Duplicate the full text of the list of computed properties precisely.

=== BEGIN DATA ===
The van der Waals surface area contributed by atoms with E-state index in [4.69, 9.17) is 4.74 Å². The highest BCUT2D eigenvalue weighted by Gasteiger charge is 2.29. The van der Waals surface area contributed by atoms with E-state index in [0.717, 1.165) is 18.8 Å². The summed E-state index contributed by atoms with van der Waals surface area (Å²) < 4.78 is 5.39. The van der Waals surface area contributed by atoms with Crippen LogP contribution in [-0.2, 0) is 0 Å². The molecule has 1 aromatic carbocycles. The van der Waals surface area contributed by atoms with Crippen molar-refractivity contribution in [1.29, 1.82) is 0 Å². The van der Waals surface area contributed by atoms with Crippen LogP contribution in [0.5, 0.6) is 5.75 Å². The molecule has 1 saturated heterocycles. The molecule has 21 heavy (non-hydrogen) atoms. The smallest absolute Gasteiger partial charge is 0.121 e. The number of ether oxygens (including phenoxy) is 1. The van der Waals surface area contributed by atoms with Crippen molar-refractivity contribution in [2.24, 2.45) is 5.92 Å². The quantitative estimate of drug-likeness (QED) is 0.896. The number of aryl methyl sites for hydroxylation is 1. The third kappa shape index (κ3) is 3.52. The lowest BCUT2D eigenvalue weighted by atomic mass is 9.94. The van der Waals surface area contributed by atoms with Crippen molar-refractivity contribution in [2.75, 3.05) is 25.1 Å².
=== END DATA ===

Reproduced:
The van der Waals surface area contributed by atoms with E-state index in [4.69, 9.17) is 4.74 Å². The highest BCUT2D eigenvalue weighted by Gasteiger charge is 2.29. The van der Waals surface area contributed by atoms with E-state index in [0.717, 1.165) is 18.8 Å². The summed E-state index contributed by atoms with van der Waals surface area (Å²) < 4.78 is 5.39. The van der Waals surface area contributed by atoms with Crippen LogP contribution in [-0.2, 0) is 0 Å². The molecule has 1 aromatic carbocycles. The van der Waals surface area contributed by atoms with Crippen molar-refractivity contribution in [1.29, 1.82) is 0 Å². The van der Waals surface area contributed by atoms with Crippen LogP contribution in [0.5, 0.6) is 5.75 Å². The molecule has 1 saturated heterocycles. The molecule has 21 heavy (non-hydrogen) atoms. The smallest absolute Gasteiger partial charge is 0.121 e. The number of ether oxygens (including phenoxy) is 1. The van der Waals surface area contributed by atoms with Crippen molar-refractivity contribution in [2.24, 2.45) is 5.92 Å². The quantitative estimate of drug-likeness (QED) is 0.896. The number of aryl methyl sites for hydroxylation is 1. The third kappa shape index (κ3) is 3.52. The lowest BCUT2D eigenvalue weighted by atomic mass is 9.94. The van der Waals surface area contributed by atoms with Crippen molar-refractivity contribution in [2.75, 3.05) is 25.1 Å².